Advertisement

Regional Environmental Change

, Volume 11, Issue 3, pp 663–678 | Cite as

How global conditions impact regional agricultural production and nitrogen surpluses in the German Elbe River Basin

  • Horst Gömann
  • Peter Kreins
  • Claudia Heidecke
Original Article

Abstract

Agricultural land use has shifted towards more intensified production because the prices of agricultural products have increased during the past years. Just a few years ago, voluntary area set-aside was a lucrative alternative in some regions. But nowadays, land is re-cultivated again, inter alia with biomass crops. Consequently, this affects the soil and nutrient balances in agriculture. The global changes on the world markets influence agricultural production and thus the water cycle at the regional scale. In this paper, the regional developments and policy alternatives are discussed for the Elbe River Basin. The paper concludes that on average, no substantial effects of nitrogen surpluses are expected for the Elbe River Basin due to a continuing decline in animal herds. However, at the county level, nitrogen surpluses are likely to exceed the maximum threshold of 60 kg nitrogen per hectare (stipulated in the German Fertiliser Regulation) due to regional concentrations of animal production. A halving of the threshold to 30 kg per hectare shows that the marginal costs of nitrogen surplus reduction regionally exceeded 10 Euros per kilogram nitrogen.

Keywords

Agriculture Land use Global change Agricultural sector model Nitrogen surplus 

Notes

Acknowledgments

The authors gratefully acknowledge the financial support of the research project “Impacts of Global Change on the Water Cycle in the Elbe Region—Risks and Options (GLOWA-Elbe)” funded by the Federal Ministry of Research and Education under the GLOWA programme (FKZ: 01 LW 0603A2).

References

  1. Behrendt H, Kornmilch M, Opitz D, Schmoll O, Scholz G (2001) Estimation of the nutrient inputs into river systems–experiences from German rivers. Reg Environ Change 3:107–117. doi: 10.1007/s10113-002-0042-3 CrossRefGoogle Scholar
  2. Blazejczak J, Gornig M, Schulz E, Schäpel C (2008) Szenarien zur Demographie und Ökonomie in der Elbe-Region. Wirkungen des globalen Wandels auf den Wasserkreislauf im Elbegebiet—Risiken und Optionen. Schlussbericht (Final report) zum BMBF-Vorhaben GLOWA-Elbe II, PotsdamGoogle Scholar
  3. BMU (Federal Ministry for the Environment, Nature Conservation and Nuclear Safety) and UBA (Federal Environment Agency) (2005) Die Wasserrahmenrichtlinie—Ergebnisse der Bestandsaufnahme 2004 in Deutschland. BerlinGoogle Scholar
  4. Bouwman AF, Kram T, Klein Goldewijk K (Eds.) (2006) Integrated modelling of global environmental change. An overview of IMAGE 2.4© Netherlands Environmental Assessment Agency (MNP), Bilthoven, October 2006. MNP publication number 500110002/2006. (access in March 2010; http://www.rivm.nl/bibliotheek/rapporten/500110002.pdf)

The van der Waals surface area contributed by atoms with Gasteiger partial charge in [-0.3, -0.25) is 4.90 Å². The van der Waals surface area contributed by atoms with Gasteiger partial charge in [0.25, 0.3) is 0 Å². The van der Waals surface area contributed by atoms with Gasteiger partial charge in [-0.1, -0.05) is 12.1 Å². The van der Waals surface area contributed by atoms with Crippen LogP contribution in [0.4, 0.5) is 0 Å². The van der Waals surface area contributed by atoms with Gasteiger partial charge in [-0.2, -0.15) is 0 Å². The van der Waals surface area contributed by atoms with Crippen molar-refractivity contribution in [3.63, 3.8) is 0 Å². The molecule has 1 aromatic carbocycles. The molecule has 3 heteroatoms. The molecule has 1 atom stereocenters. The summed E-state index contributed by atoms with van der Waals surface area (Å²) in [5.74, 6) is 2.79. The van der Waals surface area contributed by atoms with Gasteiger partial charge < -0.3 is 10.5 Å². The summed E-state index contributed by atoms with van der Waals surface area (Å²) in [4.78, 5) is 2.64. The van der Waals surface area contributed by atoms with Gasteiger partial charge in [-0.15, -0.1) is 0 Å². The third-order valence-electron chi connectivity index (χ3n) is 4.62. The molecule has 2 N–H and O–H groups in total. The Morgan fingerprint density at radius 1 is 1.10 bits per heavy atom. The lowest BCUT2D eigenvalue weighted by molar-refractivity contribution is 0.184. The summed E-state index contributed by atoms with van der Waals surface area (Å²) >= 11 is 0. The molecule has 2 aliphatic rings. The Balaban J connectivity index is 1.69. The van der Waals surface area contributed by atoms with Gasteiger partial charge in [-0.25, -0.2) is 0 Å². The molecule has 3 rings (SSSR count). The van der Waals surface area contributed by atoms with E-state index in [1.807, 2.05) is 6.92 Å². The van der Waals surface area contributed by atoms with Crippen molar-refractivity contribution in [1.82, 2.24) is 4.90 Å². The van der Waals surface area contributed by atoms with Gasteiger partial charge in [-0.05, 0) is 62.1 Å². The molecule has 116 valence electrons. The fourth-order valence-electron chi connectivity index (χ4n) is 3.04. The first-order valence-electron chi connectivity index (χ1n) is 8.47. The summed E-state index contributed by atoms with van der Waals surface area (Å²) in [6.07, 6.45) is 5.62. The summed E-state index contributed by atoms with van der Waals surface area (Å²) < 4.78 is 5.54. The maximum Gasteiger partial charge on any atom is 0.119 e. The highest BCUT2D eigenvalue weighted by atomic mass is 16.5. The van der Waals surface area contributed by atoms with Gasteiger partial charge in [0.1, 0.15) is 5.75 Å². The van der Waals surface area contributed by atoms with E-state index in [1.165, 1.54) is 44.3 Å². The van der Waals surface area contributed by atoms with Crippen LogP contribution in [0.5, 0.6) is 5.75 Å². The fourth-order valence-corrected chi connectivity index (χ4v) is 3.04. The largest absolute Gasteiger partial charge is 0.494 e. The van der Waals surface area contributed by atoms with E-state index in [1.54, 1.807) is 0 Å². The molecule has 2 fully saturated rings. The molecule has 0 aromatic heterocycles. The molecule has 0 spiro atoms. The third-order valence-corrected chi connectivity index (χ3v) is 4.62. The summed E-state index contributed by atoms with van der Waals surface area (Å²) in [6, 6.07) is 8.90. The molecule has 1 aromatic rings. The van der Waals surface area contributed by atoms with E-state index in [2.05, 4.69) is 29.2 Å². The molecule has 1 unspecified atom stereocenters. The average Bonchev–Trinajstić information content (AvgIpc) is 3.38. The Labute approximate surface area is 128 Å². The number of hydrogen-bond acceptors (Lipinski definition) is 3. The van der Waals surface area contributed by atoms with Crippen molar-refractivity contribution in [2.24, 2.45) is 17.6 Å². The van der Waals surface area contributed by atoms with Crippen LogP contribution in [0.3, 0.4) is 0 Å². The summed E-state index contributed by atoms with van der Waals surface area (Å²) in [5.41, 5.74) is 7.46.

5. Britz W, Hertel T (2009) Impacts of EU biofuels directives on global markets and EU environmental quality: an integrated PE, global CGE analysis. Agric Ecosyst Environ, doi: 10.1016/j.agee.2009.11.003
  6. Britz W, Witzke HP (2008) Development of a regionalised EU-wide operational model to assess the impact of current Common Agricultural Policy on farming sustainability, http://www.ilr1.uni-bonn.de/agpo/rsrch/capri/capri-documentation.pdf
  7. Carter TR, Jones RN, Lu X, Bhadwal S, Conde C, Mearns LO, O’Neill BC, Rounsevell MDA, Zurek MB (2007) New assessment methods and the characterisation of future conditions. Climate change 2007. In: Parry ML, Canziani OF, Palutikof JP, van der Linden PJ, Hanson CE (eds), Impacts, adaptation and vulnerability. Contributions of working group II to the fourth assessment report of the intergovernmental panel on climate change. Cambridge, 133–171Google Scholar
  8. Cypris C (2000) Positive mathematische Programmierung (PMP) im Agrarsektormodell RAUMIS. Schriftenreihe der Forschungsgesellschaft für Agrarpolitik und Agrarsoziologie e.V. Bd. 313. Dissertation University of Bonn, BonnGoogle Scholar
  9. DüV (2006) Verordnung über die Anwendung von Düngemitteln, Bodenhilfsstoffen, Kultursubstraten und Pflanzenhilfsmitteln nach den Grundsätzen der guten fachlichen Praxis beim Düngen (Düngeverordnung–DüV). Bundesministerium der Justiz 10.01.2006Google Scholar
  10. Eickhout B, Prins AG (2008) Eururalis 2.0 Technical background and indicator documentation. Wageningen UR and Netherlands Environmental Assessment Agency (MNP) Bilthoven, The NetherlandsGoogle Scholar
  11. European Commission (2003a) Council regulation (EC) No 1782/2003 of 29 September 2003 establishing common rules for direct support schemes under the common agricultural policy and establishing certain support schemes for farmers. OJ L 270, 21.10.2003Google Scholar